Sometimes I consider myself a fisherman. Computer programs and ideas are the hooks, rods, and reels. Computer pictures are the trophies and delicious meals. A fisherman does not always know what the waters will yield… Often the specific catch is a surprise.
This beauty, found in a random dump of Internet Archive books: a set of practice texts for (I think) reading shorthand, this one from 1851. Like alien language mixed with steampunk curly lettering.
I love my Raspberry Pi for tinkering with Linux. I can quickly try something on the more bare-bones OS than my Mac laptop, or use software that is otherwise not available to me. But sometimes SSH-ing into the low-power Pi doesn’t cut it and has left me frustrated. The options: buy a new computer just to run Linux (ok, but expensive for a once-in-a-while use) or install Linux on my Mac.
1. DOWNLOAD VIRTUALBOX
Oracle’s free VirtualBox software will let us install a variety of operating systems to play with. Download the current version for Mac here: https://www.virtualbox.org/wiki/Downloads
2. INSTALL VIRTUALBOX
We install VirtualBox like any other application. Once finished, make some new folders to store your OS’s and other files.
Create the folder Applications > VirtualBoxData
I would also suggest dropping the user manual PDF and VirtualBox_Uninstall.tool in there for later use. Learn more at https://www.sodapdf.com/pdf-editor/
Inside the new folder, create a folder called OS to store the operating systems, and a folder called VDI which stores our virtual files.
3. DOWNLOAD AN OPERATING SYSTEM
I’m running a Linux variation called Ubuntu – it’s popular, well maintained, and features a graphical interface similar to Mac OSX… which I immediately disable :)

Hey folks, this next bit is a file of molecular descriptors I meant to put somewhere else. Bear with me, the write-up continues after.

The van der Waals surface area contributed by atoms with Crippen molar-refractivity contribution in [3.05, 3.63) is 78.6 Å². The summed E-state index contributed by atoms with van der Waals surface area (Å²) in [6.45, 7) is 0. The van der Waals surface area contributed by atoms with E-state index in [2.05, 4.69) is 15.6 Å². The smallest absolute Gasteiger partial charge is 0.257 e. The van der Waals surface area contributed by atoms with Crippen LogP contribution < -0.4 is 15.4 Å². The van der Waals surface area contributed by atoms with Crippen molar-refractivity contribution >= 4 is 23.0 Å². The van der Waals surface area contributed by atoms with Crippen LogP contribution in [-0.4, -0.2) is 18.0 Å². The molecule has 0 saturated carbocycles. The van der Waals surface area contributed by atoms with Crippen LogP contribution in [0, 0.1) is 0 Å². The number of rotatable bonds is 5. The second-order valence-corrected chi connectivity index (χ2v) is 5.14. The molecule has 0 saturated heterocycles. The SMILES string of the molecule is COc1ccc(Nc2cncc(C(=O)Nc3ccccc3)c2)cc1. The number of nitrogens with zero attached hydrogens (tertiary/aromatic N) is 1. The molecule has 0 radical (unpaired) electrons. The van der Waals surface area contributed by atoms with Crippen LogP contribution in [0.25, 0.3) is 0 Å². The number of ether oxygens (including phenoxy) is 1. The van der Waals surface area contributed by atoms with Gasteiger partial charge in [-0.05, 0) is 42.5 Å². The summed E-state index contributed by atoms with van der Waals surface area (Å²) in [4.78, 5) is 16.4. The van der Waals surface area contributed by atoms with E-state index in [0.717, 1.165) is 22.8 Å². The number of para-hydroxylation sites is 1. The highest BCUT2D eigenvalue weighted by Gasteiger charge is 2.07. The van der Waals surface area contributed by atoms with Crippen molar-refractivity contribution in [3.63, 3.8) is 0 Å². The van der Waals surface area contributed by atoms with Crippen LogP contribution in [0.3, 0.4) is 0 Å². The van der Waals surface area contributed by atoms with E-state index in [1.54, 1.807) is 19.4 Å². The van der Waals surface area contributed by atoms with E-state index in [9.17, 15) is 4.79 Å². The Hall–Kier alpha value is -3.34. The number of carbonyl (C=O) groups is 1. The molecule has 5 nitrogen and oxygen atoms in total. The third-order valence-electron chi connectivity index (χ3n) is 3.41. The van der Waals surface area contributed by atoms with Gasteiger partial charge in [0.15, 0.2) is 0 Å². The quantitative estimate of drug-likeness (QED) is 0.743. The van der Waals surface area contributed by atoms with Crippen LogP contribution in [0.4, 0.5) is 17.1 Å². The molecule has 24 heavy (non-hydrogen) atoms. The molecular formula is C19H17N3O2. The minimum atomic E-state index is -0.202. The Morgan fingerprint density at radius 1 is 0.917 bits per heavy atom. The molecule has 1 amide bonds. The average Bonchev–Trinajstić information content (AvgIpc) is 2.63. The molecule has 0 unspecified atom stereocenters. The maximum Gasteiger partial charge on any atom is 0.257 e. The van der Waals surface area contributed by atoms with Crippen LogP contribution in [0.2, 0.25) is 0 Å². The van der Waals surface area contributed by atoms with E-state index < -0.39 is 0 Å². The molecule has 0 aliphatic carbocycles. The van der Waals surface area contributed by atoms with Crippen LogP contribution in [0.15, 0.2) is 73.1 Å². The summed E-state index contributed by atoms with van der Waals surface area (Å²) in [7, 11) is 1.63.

Download Ubuntu (the desktop version) from here: http://www.ubuntu.com/download
Once it’s downloaded, it will unzip as a .iso file. Move it to the new OS folder you created in the previous step.
1. RESOLUTION SWITCHING
You may find that VirtualBox doesn’t let you change the size of the window. To change this, open up a Terminal window (control+alt+t) and type the following command:
sudo apt-get install virtualbox-guest-dkms
Restart VirtualBox and you should be able to change the size. Note this doesn’t seem to work for the command line, sorry.
2. BOOT TO COMMAND LINE
While the GUI of Linux is nice, I mostly just need the command line. Running an OS virtually already slows things down, so using a text-only interface works better for me. To boot to the command line instead, open a Terminal window and type:
sudo gedit /etc/default/grub
This will open a text editor where you can modify the following lines:
- Comment-out GRUB_CMDLINE_LINUX_DEFAULT=”quiet splash” by adding a # to the start of the line
- Change GRUB_CMDLINE_LINUX="" to GRUB_CMDLINE_LINUX="text"
#GRUB_TERMINAL=console by removing the
# at the start of the line
Save the changes and exit Grub. In the Terminal, run this command:
Then restart VirtualBox – you should boot to the Terminal now! You can always go to the GUI by using the command startx.
3. MOUNT EXTERNAL DRIVES
Not intuitive, mounting an external drive to the virtual OS takes a few steps.
- Plug in your drive. When it mounts to your Mac, eject it.
- In VirtualBox, go to Devices > USB Devices and select the drive. It will automatically mount.
- If running Terminal-only and your window freezes momentarily, hit Enter and it will come back.
These images from Craig Reynolds’ original 1987 paper describing Boids are so Vaporwave, and so good.
Some progress creating generative heatsinks – better mutated tube generation with Peter Lager’s shapes3D library (thanks!) and some nicer rendering within Processing.
In the mid-80s, the British TV show “Database” would broadcast software via audio over their end credits. Viewers could hold a mic up to the TV to capture it.
Down a punch-card rabbit hole today: not much info about this, but appears to be a Japanese-made toy loom that uses punch-cards to program patterns.
A WWII-era patch for a US Navy punch-card officer. A gift from Grace Hopper to the Smithsonian.